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The West Virginia Department of Health and Human Resources has released the results of the statewide COVID-19 testing of residents and staff at nursing homes, including the Wayne Nursing & Rehabilitation Center in Wayne.

HUNTINGTON — The West Virginia Department of Health and Human Resources has released the results of the statewide COVID-19 testing of residents and staff at nursing homes.

More than 100 nursing homes had their entire staff and all residents tested for the novel coronavirus, as ordered by Gov. Jim Justice. Testing finished up two weeks ago but the results were not fully reported until Monday.

Five long-term care facilities in Cabell County were tested. No positive cases were identified among the 462 residents in the five facilities. Five staff members tested positive: one at Cabell Health Care Center, one at Heritage Center and three at Madison Park Healthcare.

In Wayne, only the Wayne Nursing & Rehabilitation Center was tested. Thirty of the 41 residents tested positive and 34 of 80 staff members tested positive. All seven of the county’s COVID-19-related deaths were at the center.

In Putnam County, two facilities were tested — Putnam Center and Teays Valley Center. No cases were identified at Putnam Center, while one resident and five staff members tested positive at Teays Valley Center. There were 11 facilities tested in Kanawha County, with five facilities having positives.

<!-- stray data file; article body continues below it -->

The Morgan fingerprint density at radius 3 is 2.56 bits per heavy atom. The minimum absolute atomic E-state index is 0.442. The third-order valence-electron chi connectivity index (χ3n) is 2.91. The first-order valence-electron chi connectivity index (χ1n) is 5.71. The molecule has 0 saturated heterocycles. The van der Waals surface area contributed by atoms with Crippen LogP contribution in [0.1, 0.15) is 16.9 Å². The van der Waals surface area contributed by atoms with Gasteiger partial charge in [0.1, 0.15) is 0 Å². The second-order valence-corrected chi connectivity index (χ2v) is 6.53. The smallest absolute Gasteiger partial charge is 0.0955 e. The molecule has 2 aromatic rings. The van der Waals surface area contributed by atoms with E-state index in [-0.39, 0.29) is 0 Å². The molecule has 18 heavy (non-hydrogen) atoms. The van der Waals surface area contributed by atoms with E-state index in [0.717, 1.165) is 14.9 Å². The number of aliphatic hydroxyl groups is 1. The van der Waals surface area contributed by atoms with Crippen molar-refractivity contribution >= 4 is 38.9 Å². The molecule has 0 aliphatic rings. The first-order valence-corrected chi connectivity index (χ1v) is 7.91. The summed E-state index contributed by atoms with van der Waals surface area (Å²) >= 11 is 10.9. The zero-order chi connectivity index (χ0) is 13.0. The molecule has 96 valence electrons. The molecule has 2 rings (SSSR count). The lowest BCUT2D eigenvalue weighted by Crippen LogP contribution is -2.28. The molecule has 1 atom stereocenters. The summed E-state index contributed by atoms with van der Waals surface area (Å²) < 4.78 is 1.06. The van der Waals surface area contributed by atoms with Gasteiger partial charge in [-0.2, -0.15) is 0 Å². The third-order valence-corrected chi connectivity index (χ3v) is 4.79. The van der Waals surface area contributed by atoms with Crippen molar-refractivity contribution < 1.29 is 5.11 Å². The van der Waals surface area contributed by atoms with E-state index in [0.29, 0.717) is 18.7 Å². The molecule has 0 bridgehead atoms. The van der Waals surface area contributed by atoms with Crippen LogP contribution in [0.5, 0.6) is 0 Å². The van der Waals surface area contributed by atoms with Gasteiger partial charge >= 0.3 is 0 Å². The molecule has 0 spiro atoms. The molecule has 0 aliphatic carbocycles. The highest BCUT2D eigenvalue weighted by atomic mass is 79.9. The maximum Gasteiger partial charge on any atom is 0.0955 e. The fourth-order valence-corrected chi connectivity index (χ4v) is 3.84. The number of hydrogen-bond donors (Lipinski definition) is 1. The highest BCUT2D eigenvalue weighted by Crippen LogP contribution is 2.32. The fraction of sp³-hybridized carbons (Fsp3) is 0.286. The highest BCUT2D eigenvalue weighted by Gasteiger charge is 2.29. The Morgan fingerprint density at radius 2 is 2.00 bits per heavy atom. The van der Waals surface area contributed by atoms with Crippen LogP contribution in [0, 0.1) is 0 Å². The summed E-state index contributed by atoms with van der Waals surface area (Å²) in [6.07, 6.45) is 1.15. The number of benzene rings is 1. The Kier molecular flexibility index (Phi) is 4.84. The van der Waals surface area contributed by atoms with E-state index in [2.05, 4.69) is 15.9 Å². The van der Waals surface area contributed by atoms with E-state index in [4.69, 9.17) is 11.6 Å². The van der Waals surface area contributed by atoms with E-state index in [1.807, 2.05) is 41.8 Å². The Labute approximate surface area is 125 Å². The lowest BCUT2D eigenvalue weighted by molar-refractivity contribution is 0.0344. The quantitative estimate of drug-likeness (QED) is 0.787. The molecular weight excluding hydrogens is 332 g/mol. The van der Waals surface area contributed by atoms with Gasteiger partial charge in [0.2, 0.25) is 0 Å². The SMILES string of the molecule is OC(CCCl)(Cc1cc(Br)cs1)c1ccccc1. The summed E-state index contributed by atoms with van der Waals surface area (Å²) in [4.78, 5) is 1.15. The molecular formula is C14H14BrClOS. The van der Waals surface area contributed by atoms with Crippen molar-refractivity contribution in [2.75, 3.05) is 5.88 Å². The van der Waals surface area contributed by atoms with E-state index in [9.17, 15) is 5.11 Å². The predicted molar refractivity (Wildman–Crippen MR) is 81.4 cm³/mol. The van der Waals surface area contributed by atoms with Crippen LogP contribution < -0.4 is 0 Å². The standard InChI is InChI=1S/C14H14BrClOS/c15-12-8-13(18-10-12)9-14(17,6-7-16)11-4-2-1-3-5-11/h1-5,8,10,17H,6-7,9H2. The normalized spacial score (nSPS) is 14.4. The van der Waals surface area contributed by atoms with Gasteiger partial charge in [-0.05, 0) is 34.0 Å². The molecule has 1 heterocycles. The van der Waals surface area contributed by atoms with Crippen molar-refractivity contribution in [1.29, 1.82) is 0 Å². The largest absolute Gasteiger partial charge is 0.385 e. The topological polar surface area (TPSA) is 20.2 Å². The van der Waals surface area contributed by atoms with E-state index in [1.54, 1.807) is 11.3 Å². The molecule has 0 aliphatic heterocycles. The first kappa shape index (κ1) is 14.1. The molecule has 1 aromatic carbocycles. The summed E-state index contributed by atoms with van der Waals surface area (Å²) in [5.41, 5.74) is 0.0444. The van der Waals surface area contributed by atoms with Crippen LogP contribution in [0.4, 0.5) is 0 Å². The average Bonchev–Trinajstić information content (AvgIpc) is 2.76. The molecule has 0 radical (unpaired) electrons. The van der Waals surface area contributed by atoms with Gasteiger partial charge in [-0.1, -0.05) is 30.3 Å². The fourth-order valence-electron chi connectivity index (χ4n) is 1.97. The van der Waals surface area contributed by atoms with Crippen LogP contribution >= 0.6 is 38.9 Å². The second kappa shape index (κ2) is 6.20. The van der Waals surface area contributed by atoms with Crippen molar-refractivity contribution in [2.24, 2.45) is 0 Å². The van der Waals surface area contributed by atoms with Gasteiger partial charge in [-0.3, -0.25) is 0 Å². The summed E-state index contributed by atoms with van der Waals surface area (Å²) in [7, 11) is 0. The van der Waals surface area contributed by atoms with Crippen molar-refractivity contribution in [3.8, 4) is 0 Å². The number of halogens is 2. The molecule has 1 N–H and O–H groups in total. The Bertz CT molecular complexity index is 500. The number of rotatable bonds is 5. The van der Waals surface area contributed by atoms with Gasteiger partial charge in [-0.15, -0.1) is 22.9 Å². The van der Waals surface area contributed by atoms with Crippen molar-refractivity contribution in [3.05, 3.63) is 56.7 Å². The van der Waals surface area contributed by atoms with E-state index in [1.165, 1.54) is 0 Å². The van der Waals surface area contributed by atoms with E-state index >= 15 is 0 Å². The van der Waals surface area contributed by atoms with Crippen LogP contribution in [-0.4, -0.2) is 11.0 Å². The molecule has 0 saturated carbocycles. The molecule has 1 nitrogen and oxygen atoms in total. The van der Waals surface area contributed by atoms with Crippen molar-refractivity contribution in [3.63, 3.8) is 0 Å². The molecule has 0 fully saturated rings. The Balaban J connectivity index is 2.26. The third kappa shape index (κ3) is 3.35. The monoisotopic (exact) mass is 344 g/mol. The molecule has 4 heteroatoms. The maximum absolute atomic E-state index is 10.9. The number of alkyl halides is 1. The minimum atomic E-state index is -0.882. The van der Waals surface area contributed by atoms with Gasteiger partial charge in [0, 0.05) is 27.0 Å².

Eastbrook Center had the most, with 19 residents and 16 staff members testing positive for COVID-19, along with three deaths. Riverside Health and Rehabilitation Center had 14 residents and 16 staff members test positive, with four deaths. Marmet Center had two residents and seven staff members test positive.

Other positives in Kanwaha County were identified:

  • One staff member at Glasgow Health and Rehabilitation Center.
  • One staff member at Meadowbrook Acres.

In Logan County, two facilities were tested, but only Trinity Health Care of Logan has positives — one resident of 122 and two staff members of 157.

No positive cases were found at facilities in Mason, Lincoln, Boone or Mingo counties.

As state health officials have said, the testing represents just one moment in time. It does not mean that the novel coronavirus has not or will not find its way into these facilities that house one of the most vulnerable populations.

But Marty Wright, CEO of the West Virginia Health Care Association that represents more than 120 nursing homes, assisted living facilities and retirement communities, said West Virginia has been aggressive in its approach to preventing the spread of the new disease. West Virginia was the first in the nation to order testing at all long-term care facilities.

“Early on in this when the virus happened, all nursing homes instituted aggressive, proactive measures such as screenings of staff and visitor restrictions,” Wright said. “Additionally, facilities have rigorous infectious control policies in place. As the virus spreads in communities and even gets into facilities, those policies can prevent the further spread.”

All staff members must wear proper personal protective equipment such as masks and gowns, which also helps prevent the spread from staff members who may be asymptomatic.

Wright said West Virginia has been at the forefront of protecting this vulnerable population, but moving forward, especially as more businesses reopen, they must ensure that these facilities are able to still access the protective gear they need.

Testing is now underway at all assisted-living facilities, as well as day-care centers.

Follow reporter Taylor Stuck on Twitter and Facebook @TaylorStuckHD.